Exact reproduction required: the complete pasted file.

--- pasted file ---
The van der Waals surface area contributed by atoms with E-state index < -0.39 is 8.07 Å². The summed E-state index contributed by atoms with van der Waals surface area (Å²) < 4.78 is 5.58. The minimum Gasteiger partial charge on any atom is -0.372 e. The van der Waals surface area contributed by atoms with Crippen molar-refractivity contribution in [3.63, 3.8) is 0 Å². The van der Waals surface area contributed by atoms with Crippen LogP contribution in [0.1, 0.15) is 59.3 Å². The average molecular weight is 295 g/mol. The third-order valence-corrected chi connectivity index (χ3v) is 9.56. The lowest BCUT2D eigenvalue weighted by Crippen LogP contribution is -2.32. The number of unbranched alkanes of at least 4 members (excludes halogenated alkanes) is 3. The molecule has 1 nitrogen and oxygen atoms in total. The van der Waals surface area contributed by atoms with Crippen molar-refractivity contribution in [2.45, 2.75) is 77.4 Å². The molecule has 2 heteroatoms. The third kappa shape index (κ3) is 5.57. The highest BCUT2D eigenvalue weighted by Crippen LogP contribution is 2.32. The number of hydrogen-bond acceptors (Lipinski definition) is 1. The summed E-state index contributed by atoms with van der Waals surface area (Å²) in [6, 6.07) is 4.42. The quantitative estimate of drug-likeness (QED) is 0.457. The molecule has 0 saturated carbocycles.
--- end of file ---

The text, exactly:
The van der Waals surface area contributed by atoms with E-state index < -0.39 is 8.07 Å². The summed E-state index contributed by atoms with van der Waals surface area (Å²) < 4.78 is 5.58. The minimum Gasteiger partial charge on any atom is -0.372 e. The van der Waals surface area contributed by atoms with Crippen molar-refractivity contribution in [3.63, 3.8) is 0 Å². The van der Waals surface area contributed by atoms with Crippen LogP contribution in [0.1, 0.15) is 59.3 Å². The average molecular weight is 295 g/mol. The third-order valence-corrected chi connectivity index (χ3v) is 9.56. The lowest BCUT2D eigenvalue weighted by Crippen LogP contribution is -2.32. The number of unbranched alkanes of at least 4 members (excludes halogenated alkanes) is 3. The molecule has 1 nitrogen and oxygen atoms in total. The van der Waals surface area contributed by atoms with Crippen molar-refractivity contribution in [2.45, 2.75) is 77.4 Å². The molecule has 2 heteroatoms. The third kappa shape index (κ3) is 5.57. The highest BCUT2D eigenvalue weighted by Crippen LogP contribution is 2.32. The number of hydrogen-bond acceptors (Lipinski definition) is 1. The summed E-state index contributed by atoms with van der Waals surface area (Å²) in [6, 6.07) is 4.42. The quantitative estimate of drug-likeness (QED) is 0.457. The molecule has 0 saturated carbocycles.